Simon Vale

Doctor of Philosophy, (Geography)
Study Completed: 2017
College of Sciences


Thesis Title
Application and Evaluation of Sediment Fingerprinting Techniques in the Manawatu River Catchment, New Zealand

Read article at Massey Research Online: MRO icon

Suspended sediment is an important component of the river environment. Changes in the quantity of sediment reflect patterns of erosion which can relate to agricultural productivity, and alter aquatic ecosystems by degrading water quality. It is therefore important to identify primary sediment sources and understand rates of sediment delivery into the river system in order to be able to manage this effectively. Mr Vale applied a technique called sediment fingerprinting to characterise the geochemical signatures for sources of fine sediment in order to directly quantify their contribution to the Manawatu River. His research characterised eight geomorphological sediment sources of which the dominant source of sediment was from mudstone deposits. He found that storm analysis showed high temporal variability but was able to distinguish changes between sub-catchment contributions. Large catchments with complex transport patterns combined with inherent geochemical variability complicated source discrimination thus requiring additional information to increase confidence.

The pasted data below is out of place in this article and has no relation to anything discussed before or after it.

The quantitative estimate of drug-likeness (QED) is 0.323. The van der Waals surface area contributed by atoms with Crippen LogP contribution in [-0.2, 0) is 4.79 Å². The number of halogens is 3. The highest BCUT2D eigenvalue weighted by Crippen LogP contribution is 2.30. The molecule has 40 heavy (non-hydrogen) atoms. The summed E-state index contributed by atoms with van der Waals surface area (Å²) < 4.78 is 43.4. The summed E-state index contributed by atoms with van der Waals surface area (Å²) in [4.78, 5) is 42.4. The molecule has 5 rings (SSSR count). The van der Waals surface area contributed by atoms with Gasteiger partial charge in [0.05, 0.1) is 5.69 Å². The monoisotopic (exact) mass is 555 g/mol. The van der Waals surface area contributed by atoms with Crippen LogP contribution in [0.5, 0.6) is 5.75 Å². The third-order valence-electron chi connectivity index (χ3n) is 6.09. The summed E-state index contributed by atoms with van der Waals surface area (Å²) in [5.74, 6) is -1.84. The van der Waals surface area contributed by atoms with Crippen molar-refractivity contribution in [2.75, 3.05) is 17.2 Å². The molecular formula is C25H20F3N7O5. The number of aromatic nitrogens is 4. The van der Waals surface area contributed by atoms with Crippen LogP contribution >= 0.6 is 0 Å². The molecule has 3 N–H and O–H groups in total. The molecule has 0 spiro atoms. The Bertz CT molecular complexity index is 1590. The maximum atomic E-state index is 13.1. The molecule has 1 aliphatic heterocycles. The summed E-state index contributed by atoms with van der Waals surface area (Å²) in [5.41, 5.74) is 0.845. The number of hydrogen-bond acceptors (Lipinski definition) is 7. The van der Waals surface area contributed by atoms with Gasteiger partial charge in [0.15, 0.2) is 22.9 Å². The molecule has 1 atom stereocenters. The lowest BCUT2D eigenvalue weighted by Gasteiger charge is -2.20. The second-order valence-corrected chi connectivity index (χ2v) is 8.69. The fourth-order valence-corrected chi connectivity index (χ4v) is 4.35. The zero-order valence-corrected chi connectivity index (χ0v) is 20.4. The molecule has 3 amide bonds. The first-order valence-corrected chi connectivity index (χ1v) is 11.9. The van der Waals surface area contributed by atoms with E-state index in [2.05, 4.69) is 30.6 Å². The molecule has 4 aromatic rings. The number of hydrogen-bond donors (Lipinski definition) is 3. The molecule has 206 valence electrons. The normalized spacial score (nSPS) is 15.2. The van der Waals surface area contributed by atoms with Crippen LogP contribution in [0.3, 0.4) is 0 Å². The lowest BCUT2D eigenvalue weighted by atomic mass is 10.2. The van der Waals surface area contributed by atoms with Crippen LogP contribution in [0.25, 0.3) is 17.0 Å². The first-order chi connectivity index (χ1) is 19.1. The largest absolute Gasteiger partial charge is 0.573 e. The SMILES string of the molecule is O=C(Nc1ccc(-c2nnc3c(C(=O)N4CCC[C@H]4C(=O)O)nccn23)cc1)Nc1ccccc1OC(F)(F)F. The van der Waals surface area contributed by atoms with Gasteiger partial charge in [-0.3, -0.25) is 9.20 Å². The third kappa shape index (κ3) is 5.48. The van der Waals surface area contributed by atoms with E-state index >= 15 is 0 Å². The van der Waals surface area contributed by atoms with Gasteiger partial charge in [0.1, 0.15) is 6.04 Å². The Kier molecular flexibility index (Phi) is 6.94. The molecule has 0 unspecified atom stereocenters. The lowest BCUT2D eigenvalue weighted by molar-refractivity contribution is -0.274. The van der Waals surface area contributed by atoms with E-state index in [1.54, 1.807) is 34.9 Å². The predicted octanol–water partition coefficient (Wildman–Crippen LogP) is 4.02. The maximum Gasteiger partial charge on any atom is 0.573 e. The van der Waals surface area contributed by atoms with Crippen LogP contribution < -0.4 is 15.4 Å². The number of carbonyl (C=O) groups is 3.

Professor Ian Fuller
Dr Les Basher
Dr John Dymond
Professor Jonathan Procter